Science & Society

  1. Math

    Beyond crystal balls: How to make good forecasts

    Science shows mounds of data and some math are key to predicting future events.

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  2. Humans

    By not including everyone, genome science has blind spots

    Little diversity in genetic databases makes precision medicine hard for many. One historian proposes a solution, but some scientists doubt it’ll work.

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  3. Materials Science

    Super-absorbent swab could curb errors in COVID-19 testing

    A new super-absorbent swab could cut down on false negatives from COVID-19 testing. And that could help slow spread of the disease.

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  4. Science & Society

    People are concerned about tech tinkering with our minds

    It’s not science fiction: Science can already eavesdrop on and influence our thoughts. Here’s what our readers think about it.

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  5. Science & Society

    New technology can get inside your head. Are you ready?

    New technologies aim to listen to — and maybe even change — your brain activity. But just because scientists can do this, should they?

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  6. Computing

    How to fight online hate before it leads to violence

    Counter-speech, artificial intelligence and other tools can help spot online hate — and maybe thwart it. New studies show how.

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  7. Physics

    What did you say? Fabric masks can really muffle voices

    Some types of face masks muffle speech more than others — something that teachers should take into account.

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  8. Math

    What the mummy’s curse reveals about your brain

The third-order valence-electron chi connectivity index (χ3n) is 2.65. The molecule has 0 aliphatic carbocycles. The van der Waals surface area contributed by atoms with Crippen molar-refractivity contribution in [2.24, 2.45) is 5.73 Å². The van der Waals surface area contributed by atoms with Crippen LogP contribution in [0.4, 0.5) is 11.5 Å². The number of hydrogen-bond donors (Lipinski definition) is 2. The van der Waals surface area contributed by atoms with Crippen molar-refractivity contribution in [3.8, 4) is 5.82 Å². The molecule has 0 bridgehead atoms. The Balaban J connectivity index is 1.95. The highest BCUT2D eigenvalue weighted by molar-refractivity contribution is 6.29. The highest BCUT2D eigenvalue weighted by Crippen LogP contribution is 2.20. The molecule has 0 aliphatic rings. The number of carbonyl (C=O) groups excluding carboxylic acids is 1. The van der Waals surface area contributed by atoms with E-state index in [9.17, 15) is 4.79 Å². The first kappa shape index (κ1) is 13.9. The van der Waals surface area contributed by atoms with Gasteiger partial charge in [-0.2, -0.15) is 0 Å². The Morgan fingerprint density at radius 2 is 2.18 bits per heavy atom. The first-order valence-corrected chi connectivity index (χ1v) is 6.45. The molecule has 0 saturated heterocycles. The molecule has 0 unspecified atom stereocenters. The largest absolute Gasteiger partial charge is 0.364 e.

A man died soon after opening a mummy’s tomb. But don’t assume the mummy killed him. Statistics help explain why coincidences may not be meaningful.

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  9. Health & Medicine

    What kids need to know about getting a COVID-19 shot

    COVID-19 vaccines are already being administered to some adults. Here’s what that means for kids and teens.

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  10. Animals

    Utah mink is first known case of the coronavirus in a wild animal

    A wild mink appears to have picked up the novel coronavirus from farmed animals. Such spread in the wild does not appear common.

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  11. Science & Society

    Suffering from racist acts can prompt Black teens to constructive action

    Stress from experiencing racist acts can lead Black teens to recognize and confront racism and fight for social justice.

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  12. Archaeology

    This prehistoric woman from Peru hunted big game

    Women in the Americas speared large prey as early as 9,000 years ago, new archaeological evidence suggests.

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